Qualidade do Cuidado de Saúde e Segurança do Paciente (Healthcare quality and patient safety)
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Qualidade do Cuidado de Saúde e Segurança do Paciente (Healthcare quality and patient safety)

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Aula de Tracey Cooper, Presidente da International Society for Quality in Health Care (ISQua) no II Seminário Internacional sobre Qualidade em Saúde e Segurança do Paciente - evento do Qualisus -......

Aula de Tracey Cooper, Presidente da International Society for Quality in Health Care (ISQua) no II Seminário Internacional sobre Qualidade em Saúde e Segurança do Paciente - evento do Qualisus - que ocorreu dias 13 e 14 de Agosto de 2013, no Ministério da Saúde, em Brasília.

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  • 1. Healthcare Quality and Patient Safety Brasilia August 2013 www.isqua.org
  • 2. ISQua Background  Non-profit, independent organisation founded 1985, international office moved Australia to Dublin in 2008  Members from 70 Countries (Individual and Institutional)  Governed by Board of 10: North America, South America, Europe, Asia / Pacific regions  Honorary Advisors: patients, accreditation, education, research, low and middle income countries  Board Committees (Editorial Committee, Accreditation Council: CBA, Brazil)
  • 3. International Reach
  • 4. ISQua Accreditation Activity in South America 4  Health Accreditation Service, Columbia  CBA, Brazil 2013/2014  ONA, Brazil 2013
  • 5. Strategic Alliances 5  WHO – Official Relations  Health Technology Assessment International (HTAi)  URC/USAID  International Hospitals Foundation  Institute for Healthcare Improvement (IHI)
  • 6. High Reliability Healthcare
  • 7. WHO Facts about patient safety  In developed countries up to 10% of patients may be harmed while receiving hospital care  Risk of health care-associated infection in some developing countries is up to 20 times higher than in developed countries  In some countries, proportion of injections given with syringes/needles reused without sterilization is up to 70%. Unsafe injections cause 1.3 million deaths annually. 300,000 die in India from dirty syringes and 30% are reused  > 50% of medical equipment in developing countries is unusable, or only partly usable, and can result in serious injury or death  There is a 1:1,000,000 chance of a traveller being harmed in an aircraft. There is a 1:300 chance of a patient being harmed during health care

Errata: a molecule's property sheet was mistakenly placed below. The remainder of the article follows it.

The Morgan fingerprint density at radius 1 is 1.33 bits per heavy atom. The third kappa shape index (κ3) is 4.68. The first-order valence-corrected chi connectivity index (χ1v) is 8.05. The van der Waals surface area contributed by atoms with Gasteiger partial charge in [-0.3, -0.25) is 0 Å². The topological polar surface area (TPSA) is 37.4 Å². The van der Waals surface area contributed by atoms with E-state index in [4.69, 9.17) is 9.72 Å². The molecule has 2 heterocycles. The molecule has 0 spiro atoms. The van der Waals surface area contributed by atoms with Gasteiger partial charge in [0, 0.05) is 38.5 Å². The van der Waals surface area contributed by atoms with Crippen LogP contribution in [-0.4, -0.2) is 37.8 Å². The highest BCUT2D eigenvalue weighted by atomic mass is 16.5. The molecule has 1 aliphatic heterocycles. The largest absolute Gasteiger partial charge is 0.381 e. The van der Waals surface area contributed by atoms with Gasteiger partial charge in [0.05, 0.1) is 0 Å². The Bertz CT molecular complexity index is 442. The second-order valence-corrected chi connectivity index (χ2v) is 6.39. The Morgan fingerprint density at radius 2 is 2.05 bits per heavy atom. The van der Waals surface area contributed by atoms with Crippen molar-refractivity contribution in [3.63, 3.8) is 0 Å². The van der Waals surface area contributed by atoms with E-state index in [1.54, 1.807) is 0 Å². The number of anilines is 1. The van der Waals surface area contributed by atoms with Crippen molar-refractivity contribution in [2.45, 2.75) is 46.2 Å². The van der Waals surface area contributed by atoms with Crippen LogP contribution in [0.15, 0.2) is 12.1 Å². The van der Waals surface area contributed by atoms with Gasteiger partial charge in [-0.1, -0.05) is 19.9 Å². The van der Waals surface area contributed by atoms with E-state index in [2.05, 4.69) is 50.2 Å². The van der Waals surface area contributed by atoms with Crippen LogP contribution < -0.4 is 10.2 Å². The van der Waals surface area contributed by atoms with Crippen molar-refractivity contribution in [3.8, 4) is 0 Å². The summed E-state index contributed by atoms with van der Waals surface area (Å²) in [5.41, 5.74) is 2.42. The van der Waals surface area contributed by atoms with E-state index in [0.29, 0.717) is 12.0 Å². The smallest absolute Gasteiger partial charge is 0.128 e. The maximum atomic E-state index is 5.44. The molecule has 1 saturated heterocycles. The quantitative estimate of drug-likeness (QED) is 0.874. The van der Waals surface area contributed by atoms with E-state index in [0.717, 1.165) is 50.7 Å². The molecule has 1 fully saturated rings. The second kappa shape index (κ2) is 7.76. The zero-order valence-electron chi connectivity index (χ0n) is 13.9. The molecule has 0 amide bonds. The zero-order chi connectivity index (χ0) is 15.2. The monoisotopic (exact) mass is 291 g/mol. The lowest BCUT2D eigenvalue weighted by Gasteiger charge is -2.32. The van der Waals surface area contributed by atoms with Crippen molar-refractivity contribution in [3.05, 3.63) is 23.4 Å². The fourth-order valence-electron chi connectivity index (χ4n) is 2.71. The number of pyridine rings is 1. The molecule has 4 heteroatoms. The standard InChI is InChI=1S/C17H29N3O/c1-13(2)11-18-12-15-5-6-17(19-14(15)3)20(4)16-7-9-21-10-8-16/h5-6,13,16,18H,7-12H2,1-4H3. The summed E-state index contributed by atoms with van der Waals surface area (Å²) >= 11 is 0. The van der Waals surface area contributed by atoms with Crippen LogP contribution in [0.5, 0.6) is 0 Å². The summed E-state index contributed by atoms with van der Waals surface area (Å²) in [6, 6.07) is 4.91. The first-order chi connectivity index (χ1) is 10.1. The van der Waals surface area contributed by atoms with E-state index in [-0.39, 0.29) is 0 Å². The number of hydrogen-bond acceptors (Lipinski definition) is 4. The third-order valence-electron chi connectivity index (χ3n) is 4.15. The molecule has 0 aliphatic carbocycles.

• 8. Key Ingredients Safety Quality Reliability Culture of Learning Informed Decision-Making It’s all about….
  • 9. “Systems and processes are only as good as the people who work within them”
  • 10. COMMUNICATIONS RELATIONSHIPS BEHAVIOURS MULTI-DISCIPLINARY TEAM WORKING CULTURE LEADERSHIP
  • 11. Title Slide • Bullet Point 1 • Bullet Point 2 • Bullet Point 3 • Bullet Point 4
  • 12. Leadership – Country Level  Understanding the population priorities for health and ‘social’ care  Aligning policy, strategy and resources for maximum overall population benefit  Developing and planning the workforce – building capacity and capability  Engaging with managers, clinicians and patients to mobilise for safety and quality improvement  Liberating the patient to safeguard their care and clarify expectations for safe services  Effective regulatory framework - responsive, pragmatic and proportionate
  • 13. Global Context
  • 14. Global Trends 1: Demographic  Economic slowdown  Globalization of diseases  Urbanization  Global mobility: professionals and patients (Regional strategies, health tourism)  Aging population: By 2050: - people over 65 ~= children < 14 - >50’s population increase from 1.4 to 3.1 billion  Social care and support: older people, children, people with a disability
  • 15. The Speed of Population Aging Time required or expected for percentage of population aged 65 and over to rise from 7 percent to 14 percent Source: Kinsella K, He W. An Aging World: 2008. Washington, DC: National Institute on Aging and U.S. Census Bureau, 2009.
  • 16. Global Trends 2: Quality and Safety  Universal health coverage and integrated care  Reducing inequalities  Quality and safety frameworks: standards, measurement and evaluation – accreditation, licensing  Informed decision-making: Cost, clinical and comparative effectiveness. Health Technology Assessment: We should treat where there is evidence of benefit and not treat where there is evidence of no benefit (or harm)  Measuring performance and outcomes  Optimising technology solutions
  • 17. Regulating for Improvement
  • 18. Regulating for Improvement  Core element to quality and safety agenda  Clear coherent quality and safety framework: legislation ~ standards ~ guidance  Outcome-based standards and assessment  Focus on the important…support…and persist  Not there to manage the system’s comfort zone  ‘Safety ripple-effect’ in everything we do: wider system learning  ‘Minding the safety gap’ between Regulators
  • 19. Get it safe.. ..keep it safe.. ..and then we’ll build quality
  • 20. “The future depends on what we do in the present.” Mahatma Gandhi